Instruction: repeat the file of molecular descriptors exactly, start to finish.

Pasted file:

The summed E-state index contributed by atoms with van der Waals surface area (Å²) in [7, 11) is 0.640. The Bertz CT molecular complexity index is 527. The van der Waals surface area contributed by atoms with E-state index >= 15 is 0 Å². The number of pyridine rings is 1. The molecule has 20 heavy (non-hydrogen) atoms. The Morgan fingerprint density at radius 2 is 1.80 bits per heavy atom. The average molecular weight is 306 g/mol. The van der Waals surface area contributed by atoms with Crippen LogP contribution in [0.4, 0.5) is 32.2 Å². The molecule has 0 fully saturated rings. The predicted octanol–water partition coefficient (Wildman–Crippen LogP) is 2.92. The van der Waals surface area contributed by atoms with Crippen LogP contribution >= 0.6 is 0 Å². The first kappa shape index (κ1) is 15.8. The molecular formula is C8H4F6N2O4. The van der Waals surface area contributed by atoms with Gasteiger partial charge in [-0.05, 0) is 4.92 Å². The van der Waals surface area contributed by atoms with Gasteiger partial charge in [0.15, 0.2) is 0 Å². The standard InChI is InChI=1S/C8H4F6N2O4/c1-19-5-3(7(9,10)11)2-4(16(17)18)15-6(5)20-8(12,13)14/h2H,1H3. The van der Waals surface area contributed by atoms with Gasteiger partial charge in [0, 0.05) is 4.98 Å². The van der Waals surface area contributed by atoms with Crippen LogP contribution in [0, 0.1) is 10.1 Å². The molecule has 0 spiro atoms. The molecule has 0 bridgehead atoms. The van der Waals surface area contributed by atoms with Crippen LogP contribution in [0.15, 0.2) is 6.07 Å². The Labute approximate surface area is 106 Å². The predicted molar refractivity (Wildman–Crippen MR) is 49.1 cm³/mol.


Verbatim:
The summed E-state index contributed by atoms with van der Waals surface area (Å²) in [7, 11) is 0.640. The Bertz CT molecular complexity index is 527. The van der Waals surface area contributed by atoms with E-state index >= 15 is 0 Å². The number of pyridine rings is 1. The molecule has 20 heavy (non-hydrogen) atoms. The Morgan fingerprint density at radius 2 is 1.80 bits per heavy atom. The average molecular weight is 306 g/mol. The van der Waals surface area contributed by atoms with Crippen LogP contribution in [0.4, 0.5) is 32.2 Å². The molecule has 0 fully saturated rings. The predicted octanol–water partition coefficient (Wildman–Crippen LogP) is 2.92. The van der Waals surface area contributed by atoms with Crippen LogP contribution >= 0.6 is 0 Å². The first kappa shape index (κ1) is 15.8. The molecular formula is C8H4F6N2O4. The van der Waals surface area contributed by atoms with Gasteiger partial charge in [-0.05, 0) is 4.92 Å². The van der Waals surface area contributed by atoms with Gasteiger partial charge in [0.15, 0.2) is 0 Å². The standard InChI is InChI=1S/C8H4F6N2O4/c1-19-5-3(7(9,10)11)2-4(16(17)18)15-6(5)20-8(12,13)14/h2H,1H3. The van der Waals surface area contributed by atoms with Gasteiger partial charge in [0, 0.05) is 4.98 Å². The van der Waals surface area contributed by atoms with Crippen LogP contribution in [0, 0.1) is 10.1 Å². The molecule has 0 spiro atoms. The molecule has 0 bridgehead atoms. The van der Waals surface area contributed by atoms with Crippen LogP contribution in [0.15, 0.2) is 6.07 Å². The Labute approximate surface area is 106 Å². The predicted molar refractivity (Wildman–Crippen MR) is 49.1 cm³/mol.